Among the many sensible decisions made recently by the European Parliament was to approve a directive that will abolish `Daylight Saving Time’. I’ve long felt that the annual ritual of putting the clocks forward in the Spring and back again in the Autumn was a waste of time effort, so I’ll be glad when this silly practice is terminated. It would be better in my view to stick with a single Mean Time throughout the year. This was supposed to happen in 2021 but has been delayed and I gather there are no plans to make it happen in the foreseeable future.

The  splendid poster above is from 1916, when British Summer Time was introduced. You might be surprised to learn that the practice of changing clocks backwards and forwards is only about a hundred years old, in the United Kingdom. To be honest I’m also surprised that the practice persists to this day, as I can’t see any real advantage in it. Any institution or organization that really wants to change its working hours in summer can easily do so, but the world of work is far more flexible nowadays than it was a hundred years ago and I think few would feel the need.

Anyway, while I am on about Mean Time, here is a another poster from 1916.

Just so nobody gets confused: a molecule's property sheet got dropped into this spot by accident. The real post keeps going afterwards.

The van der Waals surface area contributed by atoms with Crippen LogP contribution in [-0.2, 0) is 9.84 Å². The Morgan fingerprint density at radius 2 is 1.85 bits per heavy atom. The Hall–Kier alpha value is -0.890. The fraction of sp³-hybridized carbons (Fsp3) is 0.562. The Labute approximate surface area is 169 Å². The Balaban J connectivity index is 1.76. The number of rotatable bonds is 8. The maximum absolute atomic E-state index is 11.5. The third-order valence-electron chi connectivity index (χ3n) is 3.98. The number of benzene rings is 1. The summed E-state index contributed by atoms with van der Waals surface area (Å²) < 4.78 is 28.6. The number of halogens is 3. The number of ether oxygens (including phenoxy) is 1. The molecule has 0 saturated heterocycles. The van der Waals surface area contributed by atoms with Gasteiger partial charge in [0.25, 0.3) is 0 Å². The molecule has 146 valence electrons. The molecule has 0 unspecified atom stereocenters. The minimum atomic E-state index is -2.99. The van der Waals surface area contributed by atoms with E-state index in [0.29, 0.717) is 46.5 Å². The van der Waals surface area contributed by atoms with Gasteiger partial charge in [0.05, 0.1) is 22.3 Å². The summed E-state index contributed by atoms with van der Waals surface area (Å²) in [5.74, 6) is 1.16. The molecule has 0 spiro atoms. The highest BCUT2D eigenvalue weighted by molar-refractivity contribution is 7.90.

Until October 1916, clocks in Ireland were set to Dublin Mean Time, as defined at Dunsink Observatory, rather than Mean Time as defined at Greenwich. The adoption of GMT in Ireland was driven largely by the fact that the British authorities found that the time difference between Dublin and London had confused telegraphic communications during the Easter Rising earlier in 1916. Its imposition was therefore, at least in part, intended to bring Ireland under closer control of Britain. Needless to say, this did not go down well with Irish nationalists.

Ireland had not moved to Summer Time with Britain in May 1916 because of the Easter Rising. Dublin Mean Time was 25 minutes 21 seconds behind GMT but the change was introduced at the same time as BST ended in the UK, hence the alteration by one hour minus 25 minutes 21 seconds, i.e. 34 minutes and 39 seconds as in the poster.

Lá Fhéile Pádraig sona daoibh go léir!

Posted in Beards, History, Maynooth with tags , on March 17, 2023 by telescoper

So it’s St Patrick’s Day, a bank holiday here in Ireland. I shall probably observe the festivities in Maynooth later on, though it is pouring down at the moment and very likely to rain on the parade, which starts at 11am. That would be disappointing, as it hardly ever rains in Ireland.